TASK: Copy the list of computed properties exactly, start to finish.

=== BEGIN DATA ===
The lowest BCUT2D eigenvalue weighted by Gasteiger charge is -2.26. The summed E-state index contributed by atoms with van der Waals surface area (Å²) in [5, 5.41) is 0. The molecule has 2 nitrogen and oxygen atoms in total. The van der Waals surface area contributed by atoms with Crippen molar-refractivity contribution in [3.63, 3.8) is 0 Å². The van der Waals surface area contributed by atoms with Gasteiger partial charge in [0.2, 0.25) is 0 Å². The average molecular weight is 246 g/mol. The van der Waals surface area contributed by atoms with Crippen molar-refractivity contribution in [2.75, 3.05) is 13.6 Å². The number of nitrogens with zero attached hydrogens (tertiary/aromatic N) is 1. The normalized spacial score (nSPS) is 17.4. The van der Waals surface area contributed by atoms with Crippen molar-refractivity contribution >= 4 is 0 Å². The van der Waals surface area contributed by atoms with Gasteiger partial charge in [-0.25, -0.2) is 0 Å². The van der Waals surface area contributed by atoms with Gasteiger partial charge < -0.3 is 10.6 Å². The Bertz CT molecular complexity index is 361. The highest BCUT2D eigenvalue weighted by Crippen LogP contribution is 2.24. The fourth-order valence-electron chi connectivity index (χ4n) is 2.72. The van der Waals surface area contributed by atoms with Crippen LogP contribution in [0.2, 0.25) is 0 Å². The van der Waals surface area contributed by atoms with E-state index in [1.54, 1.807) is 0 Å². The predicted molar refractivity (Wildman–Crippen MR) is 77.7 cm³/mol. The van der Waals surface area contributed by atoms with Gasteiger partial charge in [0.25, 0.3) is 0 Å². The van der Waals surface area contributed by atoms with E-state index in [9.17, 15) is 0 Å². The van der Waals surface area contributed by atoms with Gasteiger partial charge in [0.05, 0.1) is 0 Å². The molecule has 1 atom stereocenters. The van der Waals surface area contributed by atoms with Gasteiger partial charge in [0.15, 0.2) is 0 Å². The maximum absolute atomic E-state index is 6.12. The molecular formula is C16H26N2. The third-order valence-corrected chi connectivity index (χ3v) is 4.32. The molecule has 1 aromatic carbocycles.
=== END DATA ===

The lowest BCUT2D eigenvalue weighted by Gasteiger charge is -2.26. The summed E-state index contributed by atoms with van der Waals surface area (Å²) in [5, 5.41) is 0. The molecule has 2 nitrogen and oxygen atoms in total. The van der Waals surface area contributed by atoms with Crippen molar-refractivity contribution in [3.63, 3.8) is 0 Å². The van der Waals surface area contributed by atoms with Gasteiger partial charge in [0.2, 0.25) is 0 Å². The average molecular weight is 246 g/mol. The van der Waals surface area contributed by atoms with Crippen molar-refractivity contribution in [2.75, 3.05) is 13.6 Å². The number of nitrogens with zero attached hydrogens (tertiary/aromatic N) is 1. The normalized spacial score (nSPS) is 17.4. The van der Waals surface area contributed by atoms with Crippen molar-refractivity contribution >= 4 is 0 Å². The van der Waals surface area contributed by atoms with Gasteiger partial charge in [-0.25, -0.2) is 0 Å². The van der Waals surface area contributed by atoms with Gasteiger partial charge < -0.3 is 10.6 Å². The Bertz CT molecular complexity index is 361. The highest BCUT2D eigenvalue weighted by Crippen LogP contribution is 2.24. The fourth-order valence-electron chi connectivity index (χ4n) is 2.72. The van der Waals surface area contributed by atoms with Crippen LogP contribution in [0.2, 0.25) is 0 Å². The van der Waals surface area contributed by atoms with E-state index in [1.54, 1.807) is 0 Å². The predicted molar refractivity (Wildman–Crippen MR) is 77.7 cm³/mol. The van der Waals surface area contributed by atoms with Gasteiger partial charge in [0.25, 0.3) is 0 Å². The van der Waals surface area contributed by atoms with E-state index in [9.17, 15) is 0 Å². The van der Waals surface area contributed by atoms with Gasteiger partial charge in [0.05, 0.1) is 0 Å². The molecule has 1 atom stereocenters. The van der Waals surface area contributed by atoms with Gasteiger partial charge in [0.15, 0.2) is 0 Å². The maximum absolute atomic E-state index is 6.12. The molecular formula is C16H26N2. The third-order valence-corrected chi connectivity index (χ3v) is 4.32. The molecule has 1 aromatic carbocycles.